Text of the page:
If there was a laboratory where all aspects of dressage could be examined under a microscope, the Global Dressage Forum would be it. For two days in October, approximately 300 riders, trainers, judges and breeders from 30 countries came together at the Academy in Hooge Mierde, the Netherlands, to discuss, debate and share all things dressage.
In a letter of introduction, Dutch trainer Sjef Janssen said, “I personally expect the Global Dressage Forum to be the frontrunner in new developments and innovation in our sport.”
The forum brought to light a wide range of topics and discussions including terminology, the scores currently being given in competition, the issue of riding deep, the correct way to train young horses and the importance of a horse’s temperament in dressage.
Here is a sampling of the interesting discussions that took place at this year’s forum. For a full report, read the January 2003 issue of Dressage Today magazine.
Robert Dover, five-time U.S. Olympic dressage team member on using the upper leg when riding downward transitions: There is a difference between downward and upward transitions. Horses want to hollow in the downward transitions. I find that if you use more upper leg and less lower leg, your seat becomes lighter, which will create an opportunity for the horse to stay round with his back up during the downward transitions. If the seat is heavy during the downward transitions, it will make him look hollowed out like a bathtub.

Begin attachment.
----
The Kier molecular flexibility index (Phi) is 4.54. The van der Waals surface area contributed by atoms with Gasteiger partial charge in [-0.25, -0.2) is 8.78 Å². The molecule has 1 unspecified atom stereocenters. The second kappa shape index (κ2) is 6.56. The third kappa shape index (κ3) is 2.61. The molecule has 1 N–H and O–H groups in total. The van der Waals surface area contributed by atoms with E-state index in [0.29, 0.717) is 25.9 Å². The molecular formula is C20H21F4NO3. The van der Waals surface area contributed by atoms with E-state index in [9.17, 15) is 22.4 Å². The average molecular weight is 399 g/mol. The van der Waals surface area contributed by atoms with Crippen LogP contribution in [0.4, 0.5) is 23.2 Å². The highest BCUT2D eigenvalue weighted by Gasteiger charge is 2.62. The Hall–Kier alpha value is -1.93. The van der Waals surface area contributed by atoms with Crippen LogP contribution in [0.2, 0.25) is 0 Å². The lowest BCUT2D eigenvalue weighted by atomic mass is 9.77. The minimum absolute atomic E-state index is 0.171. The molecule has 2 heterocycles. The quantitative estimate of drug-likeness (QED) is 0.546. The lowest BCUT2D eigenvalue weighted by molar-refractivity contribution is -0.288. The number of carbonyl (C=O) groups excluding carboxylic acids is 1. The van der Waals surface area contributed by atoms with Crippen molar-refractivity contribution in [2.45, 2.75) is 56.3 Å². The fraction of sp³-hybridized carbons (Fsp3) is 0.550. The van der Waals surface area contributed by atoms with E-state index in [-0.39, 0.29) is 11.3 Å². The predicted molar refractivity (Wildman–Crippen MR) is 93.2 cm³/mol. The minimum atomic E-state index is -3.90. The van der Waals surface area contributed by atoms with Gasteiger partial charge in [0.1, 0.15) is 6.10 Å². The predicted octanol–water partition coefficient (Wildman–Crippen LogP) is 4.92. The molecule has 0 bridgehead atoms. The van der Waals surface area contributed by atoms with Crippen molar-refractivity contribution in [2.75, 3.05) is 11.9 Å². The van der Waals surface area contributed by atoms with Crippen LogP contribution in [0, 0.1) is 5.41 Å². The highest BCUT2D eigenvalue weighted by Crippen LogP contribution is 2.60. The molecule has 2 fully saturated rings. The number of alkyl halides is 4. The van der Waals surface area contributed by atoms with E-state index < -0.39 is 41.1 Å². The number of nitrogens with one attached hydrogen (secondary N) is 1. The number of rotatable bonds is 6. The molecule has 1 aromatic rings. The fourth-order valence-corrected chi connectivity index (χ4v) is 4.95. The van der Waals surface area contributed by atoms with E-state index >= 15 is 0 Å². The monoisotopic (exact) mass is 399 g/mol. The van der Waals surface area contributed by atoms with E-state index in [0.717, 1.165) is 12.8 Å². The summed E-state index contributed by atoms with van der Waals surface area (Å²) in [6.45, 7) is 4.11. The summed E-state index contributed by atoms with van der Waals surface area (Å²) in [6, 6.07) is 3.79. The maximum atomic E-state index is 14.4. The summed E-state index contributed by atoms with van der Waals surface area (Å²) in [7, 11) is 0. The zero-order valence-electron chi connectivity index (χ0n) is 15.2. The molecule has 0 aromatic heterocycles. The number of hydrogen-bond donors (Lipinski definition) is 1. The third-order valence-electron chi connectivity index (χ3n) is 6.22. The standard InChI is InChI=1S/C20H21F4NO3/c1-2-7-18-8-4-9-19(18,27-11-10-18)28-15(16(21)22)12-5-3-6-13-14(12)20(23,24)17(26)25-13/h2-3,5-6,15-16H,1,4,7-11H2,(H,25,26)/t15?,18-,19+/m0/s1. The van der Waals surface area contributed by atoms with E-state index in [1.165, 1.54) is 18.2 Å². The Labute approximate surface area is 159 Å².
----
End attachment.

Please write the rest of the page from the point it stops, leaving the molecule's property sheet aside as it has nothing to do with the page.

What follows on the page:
On the term “classical”: Personally, I don’t like the word “classical.” It makes me recall the horses in old pictures with their heads up and hollow backs. Was that classical? To me, classical means completely adjustable to the will of the rider.
David Hunt, president of the International Dressage Trainers’ Club: I don’t like the term “classical” either. We must look forward. Horses in history weren’t always perfect. It’s about the quality of a relaxed horse with three good gaits.
Mariette Withages, president of the FEI Dressage Committee: There’s nothing wrong with “classical.” The FEI Rule Book says we should train horses in a proper way. It says nothing about doing it in a traditional way. The rider should be able to put a horse low or high as his conformation needs it. The horse must be in self-carriage and have correct basic principles.
Ernst Hoyos, former rider at the Spanish Riding School, on the school’s position on riding a horse “deep”: Big extremes are dangerous, both down and up. Ride horses the way they need to be ridden as individuals. Extremes can be hazardous to the development of muscles.
On developing the piaffe: If you develop the piaffe out of the passage, then you end up with a passage-like piaffe. It’s not engaged enough.
For more information on the Global Dressage Forum, visit the Web site www.globaldressageforum.com.